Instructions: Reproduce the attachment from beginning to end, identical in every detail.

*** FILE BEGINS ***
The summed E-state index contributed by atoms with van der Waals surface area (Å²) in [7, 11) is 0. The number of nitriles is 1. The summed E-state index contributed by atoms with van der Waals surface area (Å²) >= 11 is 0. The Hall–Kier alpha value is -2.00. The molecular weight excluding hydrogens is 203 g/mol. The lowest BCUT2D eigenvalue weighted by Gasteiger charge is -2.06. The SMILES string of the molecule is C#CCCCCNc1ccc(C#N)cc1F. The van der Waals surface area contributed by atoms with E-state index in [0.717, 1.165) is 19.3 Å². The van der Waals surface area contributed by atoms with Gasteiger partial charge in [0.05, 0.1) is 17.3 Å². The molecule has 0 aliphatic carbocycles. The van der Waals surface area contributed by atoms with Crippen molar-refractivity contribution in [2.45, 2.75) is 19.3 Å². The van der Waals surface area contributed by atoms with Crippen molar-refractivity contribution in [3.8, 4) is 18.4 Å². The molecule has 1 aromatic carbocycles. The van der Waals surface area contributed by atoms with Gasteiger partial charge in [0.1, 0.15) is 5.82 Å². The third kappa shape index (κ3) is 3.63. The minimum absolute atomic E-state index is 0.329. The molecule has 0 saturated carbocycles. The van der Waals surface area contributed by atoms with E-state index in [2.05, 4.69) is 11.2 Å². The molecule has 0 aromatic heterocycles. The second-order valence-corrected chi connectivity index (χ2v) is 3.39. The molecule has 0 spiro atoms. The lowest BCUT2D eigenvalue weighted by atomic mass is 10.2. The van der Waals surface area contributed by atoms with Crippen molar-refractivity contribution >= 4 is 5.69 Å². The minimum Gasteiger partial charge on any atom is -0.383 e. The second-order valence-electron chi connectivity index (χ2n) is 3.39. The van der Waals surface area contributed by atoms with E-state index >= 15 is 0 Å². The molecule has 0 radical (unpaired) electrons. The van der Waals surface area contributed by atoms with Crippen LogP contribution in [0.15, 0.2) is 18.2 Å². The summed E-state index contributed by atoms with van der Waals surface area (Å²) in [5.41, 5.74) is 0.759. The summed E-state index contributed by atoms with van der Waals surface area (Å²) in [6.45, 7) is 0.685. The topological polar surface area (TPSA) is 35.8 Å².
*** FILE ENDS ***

The summed E-state index contributed by atoms with van der Waals surface area (Å²) in [7, 11) is 0. The number of nitriles is 1. The summed E-state index contributed by atoms with van der Waals surface area (Å²) >= 11 is 0. The Hall–Kier alpha value is -2.00. The molecular weight excluding hydrogens is 203 g/mol. The lowest BCUT2D eigenvalue weighted by Gasteiger charge is -2.06. The SMILES string of the molecule is C#CCCCCNc1ccc(C#N)cc1F. The van der Waals surface area contributed by atoms with E-state index in [0.717, 1.165) is 19.3 Å². The van der Waals surface area contributed by atoms with Gasteiger partial charge in [0.05, 0.1) is 17.3 Å². The molecule has 0 aliphatic carbocycles. The van der Waals surface area contributed by atoms with Crippen molar-refractivity contribution in [2.45, 2.75) is 19.3 Å². The van der Waals surface area contributed by atoms with Crippen molar-refractivity contribution in [3.8, 4) is 18.4 Å². The molecule has 1 aromatic carbocycles. The van der Waals surface area contributed by atoms with Gasteiger partial charge in [0.1, 0.15) is 5.82 Å². The third kappa shape index (κ3) is 3.63. The minimum absolute atomic E-state index is 0.329. The molecule has 0 saturated carbocycles. The van der Waals surface area contributed by atoms with E-state index in [2.05, 4.69) is 11.2 Å². The molecule has 0 aromatic heterocycles. The second-order valence-corrected chi connectivity index (χ2v) is 3.39. The molecule has 0 spiro atoms. The lowest BCUT2D eigenvalue weighted by atomic mass is 10.2. The van der Waals surface area contributed by atoms with Crippen molar-refractivity contribution >= 4 is 5.69 Å². The minimum Gasteiger partial charge on any atom is -0.383 e. The second-order valence-electron chi connectivity index (χ2n) is 3.39. The van der Waals surface area contributed by atoms with E-state index >= 15 is 0 Å². The molecule has 0 radical (unpaired) electrons. The van der Waals surface area contributed by atoms with Crippen LogP contribution in [0.15, 0.2) is 18.2 Å². The summed E-state index contributed by atoms with van der Waals surface area (Å²) in [5.41, 5.74) is 0.759. The summed E-state index contributed by atoms with van der Waals surface area (Å²) in [6.45, 7) is 0.685. The topological polar surface area (TPSA) is 35.8 Å².